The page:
KABUL, Afghanistan — President Ashraf Ghani of Afghanistan on Wednesday ordered the phased release of thousands of imprisoned Taliban fighters, caving in on an earlier refusal that was threatening to derail the next steps of the American negotiated peace plan for the country.

Mr. Ghani’s government was furious when — as part of the deal signed last month between the United States and the Taliban laying out the American troop withdrawal from Afghanistan — the Americans had agreed to push for the release of as many as 5,000 Taliban prisoners.

Officials for Mr. Ghani repeatedly said that the Afghan government had the sole authority to release the prisoners, and that it would not agree to such a risky move as a precondition for the next step in the peace process: direct talks between the Taliban and Afghan leaders over the political future of the country.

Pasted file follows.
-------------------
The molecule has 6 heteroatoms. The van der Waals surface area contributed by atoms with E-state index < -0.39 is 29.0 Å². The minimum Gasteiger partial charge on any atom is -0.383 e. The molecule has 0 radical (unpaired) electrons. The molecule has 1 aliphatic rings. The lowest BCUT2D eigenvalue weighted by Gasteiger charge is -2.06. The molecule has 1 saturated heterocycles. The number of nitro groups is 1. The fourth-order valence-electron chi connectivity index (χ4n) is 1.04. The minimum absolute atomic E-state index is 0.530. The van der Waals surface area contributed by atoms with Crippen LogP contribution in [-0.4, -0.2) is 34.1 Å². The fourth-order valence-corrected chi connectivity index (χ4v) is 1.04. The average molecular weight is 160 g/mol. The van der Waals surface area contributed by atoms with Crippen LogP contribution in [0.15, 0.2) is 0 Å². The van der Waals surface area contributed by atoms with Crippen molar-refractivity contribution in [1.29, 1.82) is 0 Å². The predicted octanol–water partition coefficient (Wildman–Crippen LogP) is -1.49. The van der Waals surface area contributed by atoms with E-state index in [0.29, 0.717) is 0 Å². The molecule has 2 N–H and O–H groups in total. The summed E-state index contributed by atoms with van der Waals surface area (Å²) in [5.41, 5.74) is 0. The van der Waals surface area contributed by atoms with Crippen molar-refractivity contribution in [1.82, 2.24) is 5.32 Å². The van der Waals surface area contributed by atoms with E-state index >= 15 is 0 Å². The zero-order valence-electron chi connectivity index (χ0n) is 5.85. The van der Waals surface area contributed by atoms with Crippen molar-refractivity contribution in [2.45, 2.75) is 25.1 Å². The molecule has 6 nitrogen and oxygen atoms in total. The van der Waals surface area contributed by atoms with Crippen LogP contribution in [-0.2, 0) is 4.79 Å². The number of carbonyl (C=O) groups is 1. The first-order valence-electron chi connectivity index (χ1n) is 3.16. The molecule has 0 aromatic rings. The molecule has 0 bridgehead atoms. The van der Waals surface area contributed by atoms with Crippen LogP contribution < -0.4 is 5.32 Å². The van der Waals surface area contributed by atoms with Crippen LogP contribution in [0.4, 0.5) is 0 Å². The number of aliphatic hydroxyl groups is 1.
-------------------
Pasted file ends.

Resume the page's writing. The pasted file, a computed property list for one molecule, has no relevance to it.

In a series of tweets after midnight on Wednesday, Sediq Sediqqi, Mr. Ghani’s spokesman, said 1,500 Taliban prisoners would be released starting on Saturday, at a rate of 100 a day. The remaining 3,500 will be released in batches of 500 every two weeks after the start of direct talks between the Taliban and a negotiating team appointed by the Afghan government. Those releases would be conditioned on a concrete reduction in violence, he said.